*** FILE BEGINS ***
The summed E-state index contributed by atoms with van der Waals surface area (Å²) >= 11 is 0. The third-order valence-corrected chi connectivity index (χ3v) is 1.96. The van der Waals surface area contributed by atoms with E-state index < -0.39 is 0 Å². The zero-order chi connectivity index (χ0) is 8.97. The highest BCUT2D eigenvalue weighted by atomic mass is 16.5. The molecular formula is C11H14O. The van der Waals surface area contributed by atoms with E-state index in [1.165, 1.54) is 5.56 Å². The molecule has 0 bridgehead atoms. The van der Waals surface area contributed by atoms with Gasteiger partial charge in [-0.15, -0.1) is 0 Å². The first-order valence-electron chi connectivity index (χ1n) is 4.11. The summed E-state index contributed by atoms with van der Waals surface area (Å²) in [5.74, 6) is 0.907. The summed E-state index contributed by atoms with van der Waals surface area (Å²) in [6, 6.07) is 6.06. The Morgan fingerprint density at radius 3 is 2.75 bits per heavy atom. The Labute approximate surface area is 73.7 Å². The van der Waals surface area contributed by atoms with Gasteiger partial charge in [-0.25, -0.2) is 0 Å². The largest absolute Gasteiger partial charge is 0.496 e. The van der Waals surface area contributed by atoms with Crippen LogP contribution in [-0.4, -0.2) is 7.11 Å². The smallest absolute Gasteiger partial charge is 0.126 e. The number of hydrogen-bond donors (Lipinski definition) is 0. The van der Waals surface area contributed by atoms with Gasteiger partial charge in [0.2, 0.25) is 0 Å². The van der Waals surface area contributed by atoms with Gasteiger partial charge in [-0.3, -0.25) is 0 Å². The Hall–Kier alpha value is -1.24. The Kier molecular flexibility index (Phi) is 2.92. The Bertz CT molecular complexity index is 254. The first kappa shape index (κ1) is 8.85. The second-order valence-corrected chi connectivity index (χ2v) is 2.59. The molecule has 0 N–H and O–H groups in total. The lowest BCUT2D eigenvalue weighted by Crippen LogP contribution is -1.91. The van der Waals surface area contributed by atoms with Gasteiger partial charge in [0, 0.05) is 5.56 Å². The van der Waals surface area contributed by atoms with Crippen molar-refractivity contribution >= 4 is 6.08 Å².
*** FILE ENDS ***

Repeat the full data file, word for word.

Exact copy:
The summed E-state index contributed by atoms with van der Waals surface area (Å²) >= 11 is 0. The third-order valence-corrected chi connectivity index (χ3v) is 1.96. The van der Waals surface area contributed by atoms with E-state index < -0.39 is 0 Å². The zero-order chi connectivity index (χ0) is 8.97. The highest BCUT2D eigenvalue weighted by atomic mass is 16.5. The molecular formula is C11H14O. The van der Waals surface area contributed by atoms with E-state index in [1.165, 1.54) is 5.56 Å². The molecule has 0 bridgehead atoms. The van der Waals surface area contributed by atoms with Gasteiger partial charge in [-0.15, -0.1) is 0 Å². The first-order valence-electron chi connectivity index (χ1n) is 4.11. The summed E-state index contributed by atoms with van der Waals surface area (Å²) in [5.74, 6) is 0.907. The summed E-state index contributed by atoms with van der Waals surface area (Å²) in [6, 6.07) is 6.06. The Morgan fingerprint density at radius 3 is 2.75 bits per heavy atom. The Labute approximate surface area is 73.7 Å². The van der Waals surface area contributed by atoms with Gasteiger partial charge in [-0.25, -0.2) is 0 Å². The largest absolute Gasteiger partial charge is 0.496 e. The van der Waals surface area contributed by atoms with Crippen LogP contribution in [-0.4, -0.2) is 7.11 Å². The smallest absolute Gasteiger partial charge is 0.126 e. The number of hydrogen-bond donors (Lipinski definition) is 0. The van der Waals surface area contributed by atoms with Gasteiger partial charge in [0.2, 0.25) is 0 Å². The van der Waals surface area contributed by atoms with Gasteiger partial charge in [-0.3, -0.25) is 0 Å². The Hall–Kier alpha value is -1.24. The Kier molecular flexibility index (Phi) is 2.92. The Bertz CT molecular complexity index is 254. The first kappa shape index (κ1) is 8.85. The second-order valence-corrected chi connectivity index (χ2v) is 2.59. The molecule has 0 N–H and O–H groups in total. The lowest BCUT2D eigenvalue weighted by Crippen LogP contribution is -1.91. The van der Waals surface area contributed by atoms with Gasteiger partial charge in [0, 0.05) is 5.56 Å². The van der Waals surface area contributed by atoms with Crippen molar-refractivity contribution >= 4 is 6.08 Å².